The inhabitants of social web are characterised as distributed selves between different real and virtual social spaces. They express their identity as part of indistinct activity patterns, involving different social tools and different people. They influence social environments by virally spreading ideas that weave people and social places into invisible meaning dimensions. They leave activity traces as cultural prompts for new similar activities within certain dimension of the environment. The personal meaning-space and activity-space may be or may not be transcendent for the other individual learners in the web if the learner is distributing one‘s self between different social software tools.

The awareness of different dimensions of the social web as places for creative learning is obtained by perceiving the other inhabitants of social web as similarly distributed wholes. Tracing the meaning-spaces and activity patterns of other people twined between the distributed real and virtual places they inhabit, the dimensions of social space become unfolded and usable for our own self-directed learning.

Two aspects here are important. The meaning centred aspect suggests to use distributed self to be aware of more communities and their meaning spaces, and to create conditions for transferring information from one conceptual dimension to another. This precondition for cross-border meaning-building activities has been focused both in cultural semiotics as well as in the theory of Connectivism. Weaving one’s own coherent meaning web on top of such connections in distributed places is part of learning practices individuals do in social web to propagate their own self. Second aspect is finding people to learn together with. To be involved in the similar activities, similar spaces need to be used for interaction. The activities the members of such lose communities get engaged with, do not necessarily have to be centrally coordinated, but rather may emerge and exist as social patterns.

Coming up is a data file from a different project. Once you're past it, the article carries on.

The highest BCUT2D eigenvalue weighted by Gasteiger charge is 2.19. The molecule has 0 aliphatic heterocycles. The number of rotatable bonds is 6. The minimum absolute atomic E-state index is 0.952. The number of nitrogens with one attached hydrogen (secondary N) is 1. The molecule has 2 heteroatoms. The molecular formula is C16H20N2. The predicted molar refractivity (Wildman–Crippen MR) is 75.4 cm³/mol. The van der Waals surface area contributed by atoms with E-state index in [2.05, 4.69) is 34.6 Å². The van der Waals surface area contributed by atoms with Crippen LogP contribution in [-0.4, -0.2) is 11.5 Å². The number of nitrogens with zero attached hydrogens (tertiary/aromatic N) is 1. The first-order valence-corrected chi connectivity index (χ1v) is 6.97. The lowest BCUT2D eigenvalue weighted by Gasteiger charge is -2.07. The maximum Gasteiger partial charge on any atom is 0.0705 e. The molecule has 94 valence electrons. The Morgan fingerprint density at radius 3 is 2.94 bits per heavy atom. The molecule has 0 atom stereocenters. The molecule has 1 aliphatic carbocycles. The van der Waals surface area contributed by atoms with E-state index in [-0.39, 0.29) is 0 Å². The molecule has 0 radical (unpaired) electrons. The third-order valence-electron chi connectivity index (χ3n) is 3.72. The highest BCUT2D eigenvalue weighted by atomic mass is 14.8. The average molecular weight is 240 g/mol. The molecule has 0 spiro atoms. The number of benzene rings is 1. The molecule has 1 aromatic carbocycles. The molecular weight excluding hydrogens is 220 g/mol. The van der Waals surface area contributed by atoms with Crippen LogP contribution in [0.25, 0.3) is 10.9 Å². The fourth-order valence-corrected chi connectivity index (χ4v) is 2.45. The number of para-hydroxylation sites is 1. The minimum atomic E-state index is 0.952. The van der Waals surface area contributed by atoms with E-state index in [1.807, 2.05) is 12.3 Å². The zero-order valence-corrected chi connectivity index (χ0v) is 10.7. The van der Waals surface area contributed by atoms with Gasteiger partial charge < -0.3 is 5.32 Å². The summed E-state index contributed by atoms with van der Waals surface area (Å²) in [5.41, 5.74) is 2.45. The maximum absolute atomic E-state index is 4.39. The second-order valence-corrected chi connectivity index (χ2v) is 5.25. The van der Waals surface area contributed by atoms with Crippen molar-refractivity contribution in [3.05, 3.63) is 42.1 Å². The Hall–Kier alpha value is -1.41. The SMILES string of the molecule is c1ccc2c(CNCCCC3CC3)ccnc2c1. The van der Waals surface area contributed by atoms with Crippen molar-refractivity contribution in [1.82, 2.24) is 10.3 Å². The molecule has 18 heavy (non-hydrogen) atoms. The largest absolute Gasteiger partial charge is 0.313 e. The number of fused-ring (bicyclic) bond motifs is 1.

Learning through meaning building, and learning from participating in socially shared activities can be explained all together as part of emergent hybrid ecologies. The architecture of such environments interrelates various meaning dimensions, activity dimensions, and the distributed selves. By distributed self people can access different dimensions, propagate their meanings and activities into these dimensions, and use crossing borders of different dimensions for creative knowledge-building, as well as, for embodying and embedding cultural practices of new social web.



March 12, 2008

A great program for those who like to write stories alone or collaboratively.

This is really a new format that enables to be more interactive than ever with new media formats.

It seems definitely among MUST TRY programs at school!


Call for book chapters

March 12, 2008

Here is a nice initiative for book chapter calls.

Submission Deadline: April 30, 2008

Educational Social Software for Context-Aware Learning:
Collaborative Methods and Human Interaction

A book edited by:
Niki Lambropoulos

Centre for Interactive Systems Engineering, London South Bank University, London, UK
Margarida Romero
Université de Toulouse II, FR


Hybrid ecology interview: locative literature standards

March 3, 2008

Anatole’s interview at Mobile City conference
and a project he told me about